A Delightful Afternoon
LAWRENCE BUDMEN listens to the Chameleon Musicians

Chamber music on a Sunday afternoon can be an irresistible artistic soufflé. Set in the intimate salon atmosphere of the ballroom at the Leiser Opera Center in Fort Lauderdale, Florida, USA, the Chameleon Musicians' Series offers the opportunity to experience chamber music in its purest form. First rate artists gather to enjoy each other's company and play significant works from the highways and byways of the repertoire.

On 8 March 2009 Iris van Eck, cellist and founder of the Chameleon concerts, joined the superb Amernet Quartet and Toby Appel, one of the world's most distinguished violists and faculty member at the Juilliard School and Carnegie Mellon and Yale Universities, for an afternoon of nineteenth century ensemble works. In celebration of the two hundredth anniversary of Mendelssohn's birth, one of that composer's masterworks was the centerpiece on a program that also featured a rarity by his contemporary Louise Farrenc and a Tchaikovsky evergreen.
The French-born Farrenc (1804-1875) was an active pianist, composer and pedagogue. Her Quintet for 2 violins, viola and 2 cellos, Op 38 is a transcription of a Nonet for flute, oboe, clarinet, bassoon, horn, violin, viola, cello and bass. Never published in the composer's lifetime, the score has been issued by Hildegard Publishing Company. A well-crafted essay that seems ideal for intimate performance spaces (rather than large concert halls), Farrenc's String Quintet features some lovely melodies that receive formulaic development. This is music that never astounds but offers much pleasure. A charming Scherzo reminiscent of the instrumental writing of Charles Gounod is particularly enticing. Van Eck joined the excellent Amernet players (violinists Misha Vitenson and Marcia Littley Arias, violist Michael Klotz and cellist Javier Arias) for a spirited, elegantly spun rendition of this seldom heard score.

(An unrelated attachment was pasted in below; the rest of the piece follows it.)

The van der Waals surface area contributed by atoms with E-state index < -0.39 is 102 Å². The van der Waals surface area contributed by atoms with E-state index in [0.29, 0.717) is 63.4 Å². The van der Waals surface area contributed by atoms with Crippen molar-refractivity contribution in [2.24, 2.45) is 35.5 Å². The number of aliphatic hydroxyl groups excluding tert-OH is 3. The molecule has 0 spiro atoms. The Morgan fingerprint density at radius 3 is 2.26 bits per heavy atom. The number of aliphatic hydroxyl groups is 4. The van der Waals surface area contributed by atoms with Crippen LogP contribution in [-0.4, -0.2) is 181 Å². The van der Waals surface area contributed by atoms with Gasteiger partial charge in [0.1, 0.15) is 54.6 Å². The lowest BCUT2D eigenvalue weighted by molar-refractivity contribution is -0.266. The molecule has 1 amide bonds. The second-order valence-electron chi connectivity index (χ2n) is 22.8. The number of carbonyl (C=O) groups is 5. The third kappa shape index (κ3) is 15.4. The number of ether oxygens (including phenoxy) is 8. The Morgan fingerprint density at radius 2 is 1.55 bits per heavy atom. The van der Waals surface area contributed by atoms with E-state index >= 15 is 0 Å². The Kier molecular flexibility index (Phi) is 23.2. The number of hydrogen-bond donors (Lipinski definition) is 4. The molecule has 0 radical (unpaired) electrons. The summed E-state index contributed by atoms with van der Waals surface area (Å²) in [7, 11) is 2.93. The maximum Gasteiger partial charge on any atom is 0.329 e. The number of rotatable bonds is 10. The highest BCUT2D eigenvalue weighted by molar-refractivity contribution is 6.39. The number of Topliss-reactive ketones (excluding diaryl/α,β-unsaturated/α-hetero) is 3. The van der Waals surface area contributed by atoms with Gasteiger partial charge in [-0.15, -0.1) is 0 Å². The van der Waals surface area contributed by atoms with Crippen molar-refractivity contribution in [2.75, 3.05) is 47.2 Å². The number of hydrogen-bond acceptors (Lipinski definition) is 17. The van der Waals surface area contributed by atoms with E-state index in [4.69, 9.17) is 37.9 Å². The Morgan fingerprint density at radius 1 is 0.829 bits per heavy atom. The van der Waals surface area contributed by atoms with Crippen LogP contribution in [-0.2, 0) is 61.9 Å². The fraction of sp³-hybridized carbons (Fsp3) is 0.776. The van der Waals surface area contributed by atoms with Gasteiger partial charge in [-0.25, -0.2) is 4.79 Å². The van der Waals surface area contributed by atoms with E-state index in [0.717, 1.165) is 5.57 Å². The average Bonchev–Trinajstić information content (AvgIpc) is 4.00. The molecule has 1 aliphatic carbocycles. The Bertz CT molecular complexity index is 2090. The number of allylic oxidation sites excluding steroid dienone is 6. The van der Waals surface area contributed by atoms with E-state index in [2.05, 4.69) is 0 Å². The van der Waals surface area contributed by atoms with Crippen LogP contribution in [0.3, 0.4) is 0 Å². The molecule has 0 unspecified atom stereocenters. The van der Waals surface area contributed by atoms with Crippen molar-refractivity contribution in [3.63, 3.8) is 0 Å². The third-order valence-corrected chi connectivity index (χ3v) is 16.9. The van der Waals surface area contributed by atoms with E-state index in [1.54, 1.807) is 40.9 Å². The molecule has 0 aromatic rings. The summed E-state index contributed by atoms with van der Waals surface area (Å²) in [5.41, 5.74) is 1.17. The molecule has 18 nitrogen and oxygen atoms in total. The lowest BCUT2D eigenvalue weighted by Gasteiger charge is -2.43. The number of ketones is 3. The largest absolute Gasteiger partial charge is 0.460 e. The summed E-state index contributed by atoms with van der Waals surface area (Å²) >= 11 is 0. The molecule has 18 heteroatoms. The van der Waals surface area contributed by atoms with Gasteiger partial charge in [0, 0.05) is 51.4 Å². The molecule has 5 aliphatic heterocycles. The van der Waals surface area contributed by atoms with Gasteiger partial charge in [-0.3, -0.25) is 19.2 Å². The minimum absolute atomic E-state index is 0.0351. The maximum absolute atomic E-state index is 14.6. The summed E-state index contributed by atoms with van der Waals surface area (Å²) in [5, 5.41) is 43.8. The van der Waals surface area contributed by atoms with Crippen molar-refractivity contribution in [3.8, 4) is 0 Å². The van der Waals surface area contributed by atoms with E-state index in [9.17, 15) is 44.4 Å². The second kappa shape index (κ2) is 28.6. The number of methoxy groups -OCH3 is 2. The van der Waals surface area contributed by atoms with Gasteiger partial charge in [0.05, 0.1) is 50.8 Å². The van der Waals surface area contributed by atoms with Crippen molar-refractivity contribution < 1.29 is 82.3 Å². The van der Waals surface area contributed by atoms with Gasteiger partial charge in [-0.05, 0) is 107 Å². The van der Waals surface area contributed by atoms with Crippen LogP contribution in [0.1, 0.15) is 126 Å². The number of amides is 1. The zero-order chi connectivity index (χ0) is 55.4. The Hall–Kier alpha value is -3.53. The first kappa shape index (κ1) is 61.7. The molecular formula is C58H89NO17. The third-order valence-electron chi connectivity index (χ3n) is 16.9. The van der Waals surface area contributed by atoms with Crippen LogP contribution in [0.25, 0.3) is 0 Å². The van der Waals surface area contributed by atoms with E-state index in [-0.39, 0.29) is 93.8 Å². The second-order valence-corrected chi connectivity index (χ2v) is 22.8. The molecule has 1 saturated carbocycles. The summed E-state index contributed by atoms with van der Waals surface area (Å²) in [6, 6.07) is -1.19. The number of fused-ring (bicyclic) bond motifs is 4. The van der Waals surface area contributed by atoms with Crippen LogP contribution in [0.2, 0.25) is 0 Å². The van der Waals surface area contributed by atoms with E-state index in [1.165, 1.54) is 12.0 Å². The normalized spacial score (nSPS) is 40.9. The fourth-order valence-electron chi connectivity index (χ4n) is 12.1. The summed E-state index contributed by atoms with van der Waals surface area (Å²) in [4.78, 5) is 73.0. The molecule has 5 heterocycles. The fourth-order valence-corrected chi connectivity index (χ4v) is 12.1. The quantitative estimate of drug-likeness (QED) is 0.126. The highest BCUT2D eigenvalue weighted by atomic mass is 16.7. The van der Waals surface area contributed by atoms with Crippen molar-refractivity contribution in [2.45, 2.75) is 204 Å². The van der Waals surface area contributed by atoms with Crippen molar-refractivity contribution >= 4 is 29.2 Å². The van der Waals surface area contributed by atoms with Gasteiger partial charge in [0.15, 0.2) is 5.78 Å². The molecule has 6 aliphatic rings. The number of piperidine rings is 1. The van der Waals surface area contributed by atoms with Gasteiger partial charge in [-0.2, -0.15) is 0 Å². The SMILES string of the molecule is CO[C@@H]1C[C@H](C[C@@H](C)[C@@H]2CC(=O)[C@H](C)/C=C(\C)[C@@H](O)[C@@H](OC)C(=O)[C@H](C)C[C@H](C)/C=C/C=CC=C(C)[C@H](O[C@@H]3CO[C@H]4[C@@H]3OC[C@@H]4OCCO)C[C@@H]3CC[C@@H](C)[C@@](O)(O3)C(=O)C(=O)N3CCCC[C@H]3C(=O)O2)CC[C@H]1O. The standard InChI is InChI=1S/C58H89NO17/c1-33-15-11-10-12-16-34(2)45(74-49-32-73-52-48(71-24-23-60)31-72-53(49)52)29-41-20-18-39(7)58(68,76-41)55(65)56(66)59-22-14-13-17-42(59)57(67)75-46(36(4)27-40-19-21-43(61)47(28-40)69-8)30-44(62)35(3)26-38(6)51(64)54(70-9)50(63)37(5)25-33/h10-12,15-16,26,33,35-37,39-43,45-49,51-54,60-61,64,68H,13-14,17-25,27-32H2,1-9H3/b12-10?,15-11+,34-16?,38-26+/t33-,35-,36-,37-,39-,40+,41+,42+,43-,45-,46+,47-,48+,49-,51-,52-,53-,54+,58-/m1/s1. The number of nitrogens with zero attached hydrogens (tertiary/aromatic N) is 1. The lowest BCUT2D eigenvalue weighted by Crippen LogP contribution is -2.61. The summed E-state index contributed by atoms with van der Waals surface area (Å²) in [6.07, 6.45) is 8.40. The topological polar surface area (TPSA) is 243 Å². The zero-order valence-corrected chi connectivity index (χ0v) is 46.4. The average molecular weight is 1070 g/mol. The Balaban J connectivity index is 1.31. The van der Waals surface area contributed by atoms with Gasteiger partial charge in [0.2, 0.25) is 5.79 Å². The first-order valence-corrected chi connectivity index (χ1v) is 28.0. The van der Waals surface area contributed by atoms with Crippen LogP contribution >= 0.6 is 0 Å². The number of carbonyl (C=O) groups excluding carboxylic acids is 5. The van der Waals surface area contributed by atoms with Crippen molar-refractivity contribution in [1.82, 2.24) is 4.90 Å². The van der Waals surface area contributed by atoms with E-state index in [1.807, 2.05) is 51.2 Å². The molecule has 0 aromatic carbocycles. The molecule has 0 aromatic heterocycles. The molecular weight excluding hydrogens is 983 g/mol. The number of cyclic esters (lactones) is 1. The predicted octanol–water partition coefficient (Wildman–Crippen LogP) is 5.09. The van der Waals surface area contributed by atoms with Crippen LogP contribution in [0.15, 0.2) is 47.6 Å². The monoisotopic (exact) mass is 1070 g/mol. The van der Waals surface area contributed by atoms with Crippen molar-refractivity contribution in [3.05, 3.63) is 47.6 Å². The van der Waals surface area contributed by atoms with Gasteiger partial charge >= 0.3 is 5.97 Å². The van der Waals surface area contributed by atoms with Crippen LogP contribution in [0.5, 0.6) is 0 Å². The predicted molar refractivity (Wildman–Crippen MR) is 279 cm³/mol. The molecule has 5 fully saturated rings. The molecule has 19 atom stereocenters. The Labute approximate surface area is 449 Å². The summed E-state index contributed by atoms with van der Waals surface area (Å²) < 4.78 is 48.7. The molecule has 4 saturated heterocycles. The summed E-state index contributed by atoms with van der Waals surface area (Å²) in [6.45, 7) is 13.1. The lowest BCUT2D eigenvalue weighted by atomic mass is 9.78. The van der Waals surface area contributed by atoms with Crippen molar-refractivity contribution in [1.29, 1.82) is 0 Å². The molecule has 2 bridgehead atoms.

If Farrenc's piece was a pleasant appetizer, Mendelssohn's Quintet for 2 violins, 2 violas and cello in B flat, Op 87 was a stimulating main course, an authentic masterpiece. While Mendelssohn's melodic facility is as rich as ever in this late score, the quintet is replete with new and surprising developments. Thematic threads and contrasts rarely lead to expected ends. Unconventional turns of phrase and developmental journeys abound in this passionate score. The Adagio e lento (third movement) is deeply moving, almost elegiac in spirit and fervor. Not for the musical meek of heart or technique, this Mendelssohn gem requires virtuosic performance by a finely knit ensemble. Buttressed by the rich darkness of Appel's viola resonance, the Amernet Quartet offered an exciting, supple and romantically intense performance. The pulsating vivacity of the players' music making brought the Allegro molto vivace finale to an exhilarating conclusion. Here was chamber music playing at its finest by one of America's stellar ensembles!

Tchaikovsky's Souvenir de Florence is a chamber music mainstay. While airy lightness and thematic richness of Tchaikovsky's musical invention are evident in abundance in this ambitious sextet, the technical and formal rigor of this work is a fine example of the composer's structural mastery. Always considered an inspired melodist, Tchaikovsky has often been underrated for his craftsmanship and the grace and felicitous inventiveness of his instrumental writing.
Chameleon founder Van Eck played the gorgeous cello solos with crystalline musicianship and fervent, heated intensity of utterance. Appel's ruminative tonal glow, subtle phrasing and imposing technique brought depth to the ensemble. With the Amernet Quartet in high voltage form, this Souvenir traced the brooding passion of the Adagio cantabile e con moto and the lithe energy of the concluding Allegro vivace with equal bravura and grace. This super intense performance was a wonderful finale to a delightful afternoon of chamber music.

The Chameleon Series presents its concluding concert of the season on Sunday 19 April 2009 at the Leiser Opera Center in Fort Lauderdale, Florida, USA. Violinist Dmitri Pogorelov, pianist Kemal Gekic and cellist Iris van Eck will play works by Halvorsen, Mendelssohn and Rimsky-Korsakov. See for information.

Claassicalgreg November 26, 2008...3:39 pm
Has Max Reger’s time come at last?
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This weekend, cellist Iris van Eck opens her Chameleon Musicians series in Fort Lauderdale with music by Beethoven, Schubert, Schumann and Max Reger.